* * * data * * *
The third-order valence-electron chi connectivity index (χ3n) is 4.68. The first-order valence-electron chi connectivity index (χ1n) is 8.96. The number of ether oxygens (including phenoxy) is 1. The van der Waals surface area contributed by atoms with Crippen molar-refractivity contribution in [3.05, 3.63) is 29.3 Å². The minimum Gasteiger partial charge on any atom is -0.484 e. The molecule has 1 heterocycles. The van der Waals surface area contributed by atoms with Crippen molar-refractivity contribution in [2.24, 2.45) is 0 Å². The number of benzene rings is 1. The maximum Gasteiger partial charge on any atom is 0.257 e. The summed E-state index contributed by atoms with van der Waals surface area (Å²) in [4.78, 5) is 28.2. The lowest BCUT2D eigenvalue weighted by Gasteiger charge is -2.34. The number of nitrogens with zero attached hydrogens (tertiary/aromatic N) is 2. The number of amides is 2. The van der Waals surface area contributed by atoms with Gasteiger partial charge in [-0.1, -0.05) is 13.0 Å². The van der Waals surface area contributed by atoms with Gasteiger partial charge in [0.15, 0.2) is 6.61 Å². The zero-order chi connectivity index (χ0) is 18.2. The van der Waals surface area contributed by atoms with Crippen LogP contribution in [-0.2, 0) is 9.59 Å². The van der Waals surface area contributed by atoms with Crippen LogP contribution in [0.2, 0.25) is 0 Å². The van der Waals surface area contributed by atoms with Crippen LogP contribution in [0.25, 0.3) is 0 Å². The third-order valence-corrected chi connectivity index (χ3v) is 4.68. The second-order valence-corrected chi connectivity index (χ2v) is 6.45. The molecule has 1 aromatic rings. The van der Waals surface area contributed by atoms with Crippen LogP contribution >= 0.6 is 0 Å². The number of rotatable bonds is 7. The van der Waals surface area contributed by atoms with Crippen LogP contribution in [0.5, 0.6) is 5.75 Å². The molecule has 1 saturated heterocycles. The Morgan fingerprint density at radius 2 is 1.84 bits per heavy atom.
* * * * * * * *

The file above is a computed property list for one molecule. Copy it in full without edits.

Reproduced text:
The third-order valence-electron chi connectivity index (χ3n) is 4.68. The first-order valence-electron chi connectivity index (χ1n) is 8.96. The number of ether oxygens (including phenoxy) is 1. The van der Waals surface area contributed by atoms with Crippen molar-refractivity contribution in [3.05, 3.63) is 29.3 Å². The minimum Gasteiger partial charge on any atom is -0.484 e. The molecule has 1 heterocycles. The van der Waals surface area contributed by atoms with Crippen molar-refractivity contribution in [2.24, 2.45) is 0 Å². The number of benzene rings is 1. The maximum Gasteiger partial charge on any atom is 0.257 e. The summed E-state index contributed by atoms with van der Waals surface area (Å²) in [4.78, 5) is 28.2. The lowest BCUT2D eigenvalue weighted by Gasteiger charge is -2.34. The number of nitrogens with zero attached hydrogens (tertiary/aromatic N) is 2. The number of amides is 2. The van der Waals surface area contributed by atoms with Gasteiger partial charge in [-0.1, -0.05) is 13.0 Å². The van der Waals surface area contributed by atoms with Gasteiger partial charge in [0.15, 0.2) is 6.61 Å². The zero-order chi connectivity index (χ0) is 18.2. The van der Waals surface area contributed by atoms with Crippen LogP contribution in [-0.2, 0) is 9.59 Å². The van der Waals surface area contributed by atoms with Crippen LogP contribution in [0.2, 0.25) is 0 Å². The van der Waals surface area contributed by atoms with Crippen LogP contribution in [0.25, 0.3) is 0 Å². The third-order valence-corrected chi connectivity index (χ3v) is 4.68. The second-order valence-corrected chi connectivity index (χ2v) is 6.45. The molecule has 1 aromatic rings. The van der Waals surface area contributed by atoms with Crippen LogP contribution >= 0.6 is 0 Å². The number of rotatable bonds is 7. The van der Waals surface area contributed by atoms with Crippen LogP contribution in [0.5, 0.6) is 5.75 Å². The molecule has 1 saturated heterocycles. The Morgan fingerprint density at radius 2 is 1.84 bits per heavy atom.